One Night Only: Humor and Humility on Stage (Roll Call)
By Ivan Natividad
The country — ba dump bump.
The jokes are likely (although not guaranteed) to be funnier on Wednesday night when a collection of wisecracking D.C. politicos, journalists and others gather for a bipartisan comedy event for charity.
The 18th annual “Funniest Celebrity in Washington” competition will be held at the DC Improv comedy club on Connecticut Avenue, showcasing an array of political celebs looking to game their gift of gab before a packed crowd of eager philanthropists.
“It’s a great opportunity for people in politics to get out of their shell,” event associate Katelyn Gimbel says. “It’s fun to see people that work in really serious fields to show people a lighter side but also raise money for a good cause.”
Proceeds will benefit the Susan G. Komen for the Cure foundation. Ancillary benefits include the chance to laugh with people you might be fighting with next week.
“I do some political jokes and a bunch of observational humor,” said longtime participant Grover Norquist, president of Americans for Tax Reform. “From children jokes to marriage jokes to poopy jokes, any [material] that comes up when you got a bunch of kids running around.”
On the not-so-funny side of things, Norquist found himself at the center of the debate over the failure of the super committee to come up with a deficit reduction plan. That might serve as fodder for some amateur humorist on Wednesday, but event founder Richard Siegel said the night is an opportunity for people of all political persuasions to look beyond partisan agendas, if just for one night.
“It’s the most unique experience out there,” Siegel said. “Democrats and Republicans sitting together with no politics. It’s like we can be civilized for once.”
The event, often short-handed as “DC’s Funniest,” began as a public relations campaign for the now defunct Comedy Café. As the venue’s promotions coordinator in 1987, Siegel wanted to find a way to attract more publicity.
“My boss was trying to find ways to get more media in the cafe, so he decided to start a celebrity media comedy competition,” he said.
Siegel thought a media-only event was too limited, so he decided to broaden the field.
“The first five years it was mostly local personalities like weathermen, local TV stars and White House correspondents,” Siegel said. He decided to reach out to bigger names. “I started asking people like Chris Matthews, Tim Russert and Barney Frank,” he said. To his surprise, they came.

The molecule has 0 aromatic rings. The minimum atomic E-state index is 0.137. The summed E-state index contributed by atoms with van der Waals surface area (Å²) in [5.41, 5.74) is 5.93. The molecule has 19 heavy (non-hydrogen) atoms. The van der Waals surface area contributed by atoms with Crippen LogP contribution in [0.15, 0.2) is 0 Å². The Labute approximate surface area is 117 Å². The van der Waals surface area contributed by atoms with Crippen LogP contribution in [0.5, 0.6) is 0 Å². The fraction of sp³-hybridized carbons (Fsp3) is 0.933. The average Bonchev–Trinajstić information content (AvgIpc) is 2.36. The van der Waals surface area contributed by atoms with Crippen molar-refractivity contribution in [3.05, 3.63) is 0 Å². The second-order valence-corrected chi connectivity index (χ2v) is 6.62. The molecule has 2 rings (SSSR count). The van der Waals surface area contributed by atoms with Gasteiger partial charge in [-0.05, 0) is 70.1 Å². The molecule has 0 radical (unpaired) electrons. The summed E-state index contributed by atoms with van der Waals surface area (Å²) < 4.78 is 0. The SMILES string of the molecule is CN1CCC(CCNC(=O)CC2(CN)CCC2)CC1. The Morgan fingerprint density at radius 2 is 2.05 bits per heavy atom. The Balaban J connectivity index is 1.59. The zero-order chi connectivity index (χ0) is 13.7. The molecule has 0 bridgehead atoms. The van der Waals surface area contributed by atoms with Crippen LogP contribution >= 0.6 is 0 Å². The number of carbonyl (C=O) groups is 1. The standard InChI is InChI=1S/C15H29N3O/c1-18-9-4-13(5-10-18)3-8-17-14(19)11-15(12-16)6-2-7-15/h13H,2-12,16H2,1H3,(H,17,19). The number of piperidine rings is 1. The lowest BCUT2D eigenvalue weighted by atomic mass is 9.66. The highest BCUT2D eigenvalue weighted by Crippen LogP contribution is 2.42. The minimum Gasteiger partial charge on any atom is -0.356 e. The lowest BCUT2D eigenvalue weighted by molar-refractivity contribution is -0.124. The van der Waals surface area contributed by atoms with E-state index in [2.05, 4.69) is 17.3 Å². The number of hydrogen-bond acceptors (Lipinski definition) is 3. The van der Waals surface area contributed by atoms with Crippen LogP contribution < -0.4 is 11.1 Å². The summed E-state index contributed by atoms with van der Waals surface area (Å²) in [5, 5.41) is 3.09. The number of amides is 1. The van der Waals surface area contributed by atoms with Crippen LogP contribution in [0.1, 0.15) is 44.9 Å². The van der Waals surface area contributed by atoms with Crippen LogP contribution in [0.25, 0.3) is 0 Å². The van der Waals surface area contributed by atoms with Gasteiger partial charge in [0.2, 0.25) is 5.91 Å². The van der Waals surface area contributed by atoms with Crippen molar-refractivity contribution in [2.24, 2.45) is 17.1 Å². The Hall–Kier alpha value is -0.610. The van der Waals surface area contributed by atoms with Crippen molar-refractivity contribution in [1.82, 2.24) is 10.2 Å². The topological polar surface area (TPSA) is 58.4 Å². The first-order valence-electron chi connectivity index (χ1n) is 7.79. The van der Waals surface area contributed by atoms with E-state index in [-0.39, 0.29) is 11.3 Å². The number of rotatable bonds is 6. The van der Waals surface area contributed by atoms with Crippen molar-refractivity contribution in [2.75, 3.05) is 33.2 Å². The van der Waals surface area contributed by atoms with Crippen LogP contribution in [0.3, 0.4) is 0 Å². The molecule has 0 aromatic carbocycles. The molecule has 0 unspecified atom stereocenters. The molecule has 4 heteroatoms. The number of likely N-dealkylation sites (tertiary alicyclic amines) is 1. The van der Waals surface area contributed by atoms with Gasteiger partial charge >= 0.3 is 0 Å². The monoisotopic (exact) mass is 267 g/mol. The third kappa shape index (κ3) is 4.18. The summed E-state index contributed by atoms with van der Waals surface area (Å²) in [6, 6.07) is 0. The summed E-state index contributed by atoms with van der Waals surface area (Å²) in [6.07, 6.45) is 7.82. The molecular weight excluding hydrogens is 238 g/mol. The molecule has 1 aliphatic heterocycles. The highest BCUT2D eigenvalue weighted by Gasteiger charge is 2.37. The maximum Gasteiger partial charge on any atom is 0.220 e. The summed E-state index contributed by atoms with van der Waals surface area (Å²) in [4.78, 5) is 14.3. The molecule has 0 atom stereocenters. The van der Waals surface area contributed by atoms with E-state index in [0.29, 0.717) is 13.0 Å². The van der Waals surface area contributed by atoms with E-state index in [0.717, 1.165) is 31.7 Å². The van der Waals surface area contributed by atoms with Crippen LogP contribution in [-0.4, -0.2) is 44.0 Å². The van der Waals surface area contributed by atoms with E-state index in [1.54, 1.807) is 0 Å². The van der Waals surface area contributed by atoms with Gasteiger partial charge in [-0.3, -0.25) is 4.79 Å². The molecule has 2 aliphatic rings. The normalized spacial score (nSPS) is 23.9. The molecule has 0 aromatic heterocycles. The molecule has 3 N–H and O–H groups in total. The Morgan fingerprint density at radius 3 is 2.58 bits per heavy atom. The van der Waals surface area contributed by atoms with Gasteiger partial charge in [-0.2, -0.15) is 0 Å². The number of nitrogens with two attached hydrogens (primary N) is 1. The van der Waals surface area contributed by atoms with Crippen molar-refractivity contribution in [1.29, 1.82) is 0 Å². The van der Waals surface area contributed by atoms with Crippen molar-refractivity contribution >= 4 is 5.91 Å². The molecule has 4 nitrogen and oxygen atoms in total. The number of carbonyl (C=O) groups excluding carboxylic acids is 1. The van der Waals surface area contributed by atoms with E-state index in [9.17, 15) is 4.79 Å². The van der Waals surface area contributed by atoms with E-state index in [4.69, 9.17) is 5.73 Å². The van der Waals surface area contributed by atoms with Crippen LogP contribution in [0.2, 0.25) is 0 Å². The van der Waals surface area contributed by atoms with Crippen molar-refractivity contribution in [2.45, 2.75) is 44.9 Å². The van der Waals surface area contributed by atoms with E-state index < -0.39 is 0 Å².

“When we first started, we charged $50 a head. The year [former South Dakota] Sen.] Tom Daschle headlined we moved it up to $250 and raised $110,000 for our charity,” Siegel said.
In recent years, the event has seen an increase in participation by practicing politicians, including Sen. Joe Lieberman (I-Conn.), former Arkansas Gov. Mike Huckabee (R), Reps. Linda Sánchez (D-Calif.) and Dennis Kucinich (D-Ohio), and Republican strategist Ed Gillespie.
“The year when Kucinich and Gillespie did a ventriloquist dummy debate, they were both so self-deprecating,” Siegel said. “They [were] always willing to laugh at themselves.”
That recipe of humility and humor continues to bring in lawmakers willing to play the jester and an audience eager to enjoy the spectacle.
In his third year as a contestant, Rep. Rick Larsen (D-Wash.) sees the show as an opportunity for personal reflection.
“Humor lets me step outside politics once in a while and gain some perspective on the seriousness and absurdity that exists in politics,” said Larsen, the 2010 runner-up to Jon Lovett, a former White House speechwriter.
For Norquist, who took third place in last year’s competition, participating year after year helps him hone a practical skill he can use. “If you’re giving a speech, one of the ways to get people to participate is to tell a joke and make them laugh,” he said. “It’s their way of saying I’m listening.”
This year’s lineup of contestants includes Reps. Allen West (R-Fla.) and Earl Blumenauer (D-Ore.), Daily Caller columnist Jamie Weinstein, Pulitzer Prize-winning columnist Clarence Page and Lanny Davis, former counsel to President Bill Clinton.
Hosted by NPR anchor and former CNN Pentagon correspondent Jamie Mcintyre, the night will kick off with Sen. Scott Brown (R-Mass.) throwing out the ceremonial first joke. Brown’s daughter Ayla, a former American Idol contestant, is scheduled as the evening’s musical guest.
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